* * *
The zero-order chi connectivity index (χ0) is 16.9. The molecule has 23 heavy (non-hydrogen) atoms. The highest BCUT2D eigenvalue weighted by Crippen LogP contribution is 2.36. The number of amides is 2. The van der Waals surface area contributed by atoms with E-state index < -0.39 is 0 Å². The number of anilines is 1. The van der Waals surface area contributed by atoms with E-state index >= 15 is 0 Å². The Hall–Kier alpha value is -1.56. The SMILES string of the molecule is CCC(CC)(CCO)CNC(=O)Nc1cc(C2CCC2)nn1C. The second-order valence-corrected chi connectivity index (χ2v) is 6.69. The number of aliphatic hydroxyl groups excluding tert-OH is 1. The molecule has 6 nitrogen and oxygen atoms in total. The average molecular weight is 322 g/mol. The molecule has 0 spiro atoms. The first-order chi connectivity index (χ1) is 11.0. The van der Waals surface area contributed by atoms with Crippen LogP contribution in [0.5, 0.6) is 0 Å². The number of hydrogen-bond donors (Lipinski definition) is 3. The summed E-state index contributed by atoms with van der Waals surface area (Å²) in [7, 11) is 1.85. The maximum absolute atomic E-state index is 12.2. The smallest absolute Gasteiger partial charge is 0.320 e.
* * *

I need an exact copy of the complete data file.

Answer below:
The zero-order chi connectivity index (χ0) is 16.9. The molecule has 23 heavy (non-hydrogen) atoms. The highest BCUT2D eigenvalue weighted by Crippen LogP contribution is 2.36. The number of amides is 2. The van der Waals surface area contributed by atoms with E-state index < -0.39 is 0 Å². The number of anilines is 1. The van der Waals surface area contributed by atoms with E-state index >= 15 is 0 Å². The Hall–Kier alpha value is -1.56. The SMILES string of the molecule is CCC(CC)(CCO)CNC(=O)Nc1cc(C2CCC2)nn1C. The second-order valence-corrected chi connectivity index (χ2v) is 6.69. The number of aliphatic hydroxyl groups excluding tert-OH is 1. The molecule has 6 nitrogen and oxygen atoms in total. The average molecular weight is 322 g/mol. The molecule has 0 spiro atoms. The first-order chi connectivity index (χ1) is 11.0. The van der Waals surface area contributed by atoms with Crippen LogP contribution in [0.5, 0.6) is 0 Å². The number of hydrogen-bond donors (Lipinski definition) is 3. The summed E-state index contributed by atoms with van der Waals surface area (Å²) in [7, 11) is 1.85. The maximum absolute atomic E-state index is 12.2. The smallest absolute Gasteiger partial charge is 0.320 e.